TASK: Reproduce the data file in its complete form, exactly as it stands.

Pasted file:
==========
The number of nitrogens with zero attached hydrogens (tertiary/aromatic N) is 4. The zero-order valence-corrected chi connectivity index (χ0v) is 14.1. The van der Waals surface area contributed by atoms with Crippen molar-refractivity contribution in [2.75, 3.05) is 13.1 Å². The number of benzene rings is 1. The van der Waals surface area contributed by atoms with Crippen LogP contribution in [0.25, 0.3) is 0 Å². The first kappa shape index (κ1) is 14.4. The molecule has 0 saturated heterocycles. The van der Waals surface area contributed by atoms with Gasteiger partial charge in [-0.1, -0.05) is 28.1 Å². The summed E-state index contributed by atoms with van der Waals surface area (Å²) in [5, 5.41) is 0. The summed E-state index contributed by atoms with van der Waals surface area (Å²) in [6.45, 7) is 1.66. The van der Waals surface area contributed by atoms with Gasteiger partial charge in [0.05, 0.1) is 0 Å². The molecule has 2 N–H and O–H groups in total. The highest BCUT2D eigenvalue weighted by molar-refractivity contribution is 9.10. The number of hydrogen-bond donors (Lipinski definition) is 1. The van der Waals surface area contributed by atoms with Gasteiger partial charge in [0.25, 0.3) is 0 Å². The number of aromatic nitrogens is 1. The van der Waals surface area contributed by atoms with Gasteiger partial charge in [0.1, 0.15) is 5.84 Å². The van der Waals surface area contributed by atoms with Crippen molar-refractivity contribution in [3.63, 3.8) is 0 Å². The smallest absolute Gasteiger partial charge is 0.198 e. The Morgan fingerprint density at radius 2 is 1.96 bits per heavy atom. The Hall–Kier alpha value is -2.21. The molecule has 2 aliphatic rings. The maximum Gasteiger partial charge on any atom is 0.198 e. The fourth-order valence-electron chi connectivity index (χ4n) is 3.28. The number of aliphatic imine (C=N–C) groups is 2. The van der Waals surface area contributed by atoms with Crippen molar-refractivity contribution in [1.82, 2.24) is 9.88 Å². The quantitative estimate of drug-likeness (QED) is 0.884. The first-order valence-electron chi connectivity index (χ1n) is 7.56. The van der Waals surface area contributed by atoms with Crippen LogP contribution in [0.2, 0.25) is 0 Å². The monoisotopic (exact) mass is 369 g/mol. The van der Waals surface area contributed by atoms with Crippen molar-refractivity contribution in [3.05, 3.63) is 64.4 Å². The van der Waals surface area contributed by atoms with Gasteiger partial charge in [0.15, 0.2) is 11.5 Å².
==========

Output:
The number of nitrogens with zero attached hydrogens (tertiary/aromatic N) is 4. The zero-order valence-corrected chi connectivity index (χ0v) is 14.1. The van der Waals surface area contributed by atoms with Crippen molar-refractivity contribution in [2.75, 3.05) is 13.1 Å². The number of benzene rings is 1. The van der Waals surface area contributed by atoms with Crippen LogP contribution in [0.25, 0.3) is 0 Å². The first kappa shape index (κ1) is 14.4. The molecule has 0 saturated heterocycles. The van der Waals surface area contributed by atoms with Gasteiger partial charge in [-0.1, -0.05) is 28.1 Å². The summed E-state index contributed by atoms with van der Waals surface area (Å²) in [5, 5.41) is 0. The summed E-state index contributed by atoms with van der Waals surface area (Å²) in [6.45, 7) is 1.66. The van der Waals surface area contributed by atoms with Gasteiger partial charge in [0.05, 0.1) is 0 Å². The molecule has 2 N–H and O–H groups in total. The highest BCUT2D eigenvalue weighted by molar-refractivity contribution is 9.10. The number of hydrogen-bond donors (Lipinski definition) is 1. The van der Waals surface area contributed by atoms with Gasteiger partial charge in [0.25, 0.3) is 0 Å². The number of aromatic nitrogens is 1. The van der Waals surface area contributed by atoms with Gasteiger partial charge in [0.1, 0.15) is 5.84 Å². The van der Waals surface area contributed by atoms with Crippen molar-refractivity contribution in [3.63, 3.8) is 0 Å². The smallest absolute Gasteiger partial charge is 0.198 e. The Morgan fingerprint density at radius 2 is 1.96 bits per heavy atom. The Hall–Kier alpha value is -2.21. The molecule has 2 aliphatic rings. The maximum Gasteiger partial charge on any atom is 0.198 e. The fourth-order valence-electron chi connectivity index (χ4n) is 3.28. The number of aliphatic imine (C=N–C) groups is 2. The van der Waals surface area contributed by atoms with Crippen molar-refractivity contribution in [1.82, 2.24) is 9.88 Å². The quantitative estimate of drug-likeness (QED) is 0.884. The first-order valence-electron chi connectivity index (χ1n) is 7.56. The van der Waals surface area contributed by atoms with Crippen LogP contribution in [0.2, 0.25) is 0 Å². The monoisotopic (exact) mass is 369 g/mol. The van der Waals surface area contributed by atoms with Crippen molar-refractivity contribution in [3.05, 3.63) is 64.4 Å². The van der Waals surface area contributed by atoms with Gasteiger partial charge in [0.15, 0.2) is 11.5 Å².